It being understood that the sprockets 85 and 86 are similarly constructed, each sprocket 85 includes a ring of first sprocket teeth 110 and the ring of sprocket teeth 112. Each tooth or tine 115 of the ring 110 of first sprocket teeth are sized and shaped substantially in accordance with both the lateral (E-W) and longitudinal dimensional (N-S) specifications for the film sprocket holes, as determined by the above referenced ANSI standard. An exploded of one of the teeth 115 in the ring of first teeth 110 is shown expanded in FIG. 7.
Each tooth or tine 118 of the ring 112 of second teeth are sized and shaped substantially in accordance with the longitudinal (N-S) dimensional specifications for the film sprocket holes, according to the ANSI standard, and thus is smaller than the teeth 115 in the E-W direction. An exemplary one of the smaller sprocket teeth 118 is shown in the expanded view of FIG. 7.
The rings 110, 112 of sprocket teeth are spaced apart at a width WS according by that of the referenced ANSI standard specification for 35 mm film width, within the tolerance of that for the film itself.
Both entry and exit sprockets 85, 86 are supported for free rotatable motion with an axle 124. As best seen in FIGS. 4, 5 and 7, the sprockets 85, 86 are supported within the cavity 101 defined in the housing 70 and have an overall longitudinal dimension LS (including bearings). Precision roller bearings 122, 123 are press-fitted to the axle 124 for rotatable motion but substantially prevent any axial movement of the sprockets. The preferred roller bearings 122, 123 are similar to those used in connection with the rollers, have a 1/4 inch interior bore, 3/4 inch exterior, and permit less than 0.0005 inches of longitudinal (axial) movement, such as a model 607-ZZ precision bearing manufactured by Consolidated Bearing Company.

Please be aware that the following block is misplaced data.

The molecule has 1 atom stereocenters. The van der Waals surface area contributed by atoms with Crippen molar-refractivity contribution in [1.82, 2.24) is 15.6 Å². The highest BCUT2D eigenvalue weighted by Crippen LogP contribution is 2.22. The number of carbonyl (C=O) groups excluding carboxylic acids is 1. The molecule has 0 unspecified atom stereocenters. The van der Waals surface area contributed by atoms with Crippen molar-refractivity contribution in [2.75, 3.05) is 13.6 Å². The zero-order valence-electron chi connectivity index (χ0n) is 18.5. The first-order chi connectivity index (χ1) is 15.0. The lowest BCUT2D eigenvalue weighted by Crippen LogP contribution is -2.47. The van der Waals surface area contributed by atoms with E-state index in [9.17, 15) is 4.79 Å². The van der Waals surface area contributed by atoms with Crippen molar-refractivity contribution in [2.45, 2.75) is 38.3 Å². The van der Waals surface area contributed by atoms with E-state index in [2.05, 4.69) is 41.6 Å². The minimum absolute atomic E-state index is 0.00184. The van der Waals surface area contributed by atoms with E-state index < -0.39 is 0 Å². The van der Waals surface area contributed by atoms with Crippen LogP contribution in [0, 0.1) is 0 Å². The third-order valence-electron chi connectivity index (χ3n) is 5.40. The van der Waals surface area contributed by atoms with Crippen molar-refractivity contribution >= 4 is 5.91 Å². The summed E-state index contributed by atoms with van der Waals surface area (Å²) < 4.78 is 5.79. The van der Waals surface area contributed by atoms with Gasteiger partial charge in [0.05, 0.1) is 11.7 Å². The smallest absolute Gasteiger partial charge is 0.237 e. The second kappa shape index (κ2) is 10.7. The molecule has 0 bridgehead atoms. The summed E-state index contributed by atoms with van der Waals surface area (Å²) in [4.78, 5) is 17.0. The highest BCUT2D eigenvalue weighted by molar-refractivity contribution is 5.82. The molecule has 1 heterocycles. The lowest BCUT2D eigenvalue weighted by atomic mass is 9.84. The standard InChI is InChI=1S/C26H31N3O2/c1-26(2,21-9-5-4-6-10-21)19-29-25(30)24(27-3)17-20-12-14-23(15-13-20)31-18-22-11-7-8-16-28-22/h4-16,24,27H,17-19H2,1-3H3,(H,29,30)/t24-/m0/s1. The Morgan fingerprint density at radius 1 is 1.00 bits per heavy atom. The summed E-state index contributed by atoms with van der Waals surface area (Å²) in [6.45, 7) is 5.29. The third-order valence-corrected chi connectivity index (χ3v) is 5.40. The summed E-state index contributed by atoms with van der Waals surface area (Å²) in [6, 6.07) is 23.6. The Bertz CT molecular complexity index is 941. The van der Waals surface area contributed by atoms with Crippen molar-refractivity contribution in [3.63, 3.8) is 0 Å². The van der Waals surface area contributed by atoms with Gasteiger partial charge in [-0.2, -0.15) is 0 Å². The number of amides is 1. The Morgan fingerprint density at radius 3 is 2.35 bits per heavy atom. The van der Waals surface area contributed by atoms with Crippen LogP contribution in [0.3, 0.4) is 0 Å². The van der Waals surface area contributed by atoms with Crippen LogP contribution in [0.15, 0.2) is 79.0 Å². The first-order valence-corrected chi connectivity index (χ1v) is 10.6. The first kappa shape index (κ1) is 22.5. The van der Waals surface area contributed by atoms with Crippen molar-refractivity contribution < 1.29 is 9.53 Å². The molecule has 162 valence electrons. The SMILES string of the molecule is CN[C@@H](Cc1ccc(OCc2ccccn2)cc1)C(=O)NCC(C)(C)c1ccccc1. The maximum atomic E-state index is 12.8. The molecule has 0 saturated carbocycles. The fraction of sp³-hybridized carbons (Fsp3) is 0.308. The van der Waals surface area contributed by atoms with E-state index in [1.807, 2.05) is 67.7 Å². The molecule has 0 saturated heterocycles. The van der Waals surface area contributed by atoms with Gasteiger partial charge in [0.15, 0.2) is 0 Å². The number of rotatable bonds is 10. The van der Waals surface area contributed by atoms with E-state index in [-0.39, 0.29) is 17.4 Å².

Wells 135, 136 are provided in the outer support block 71 and inner support block 72, respectively, for supporting the sprockets 85, 86 and associated bearings. The depth of these wells is 3/4 inch in the disclosed embodiment and is precisely machined so that the sprockets and their press-fitted bearings fit tightly in the cavity 101 but are free for rotatable movement with extremely little axial movement. Accordingly, the cavity dimension LS is same as the overall longitudinal dimension of the sprockets 85, 86 including their respective axles and bearings, within a predetermined longitudinal tolerance of ±0.0005 inches or less.
While the preferred embodiment employs tightly machined wells and finely toleranced parts to minimize axial movement of the sprockets, it will be understood that a locking mechanism or screws could be employed to provide for axially adjusting and locking the position of the sprockets. Moreover, it will also be understood that the axles in the preferred embodiment are actually longer than LS so as to provide for attachment of the encoder disk 63 and optical shaft encoder 88.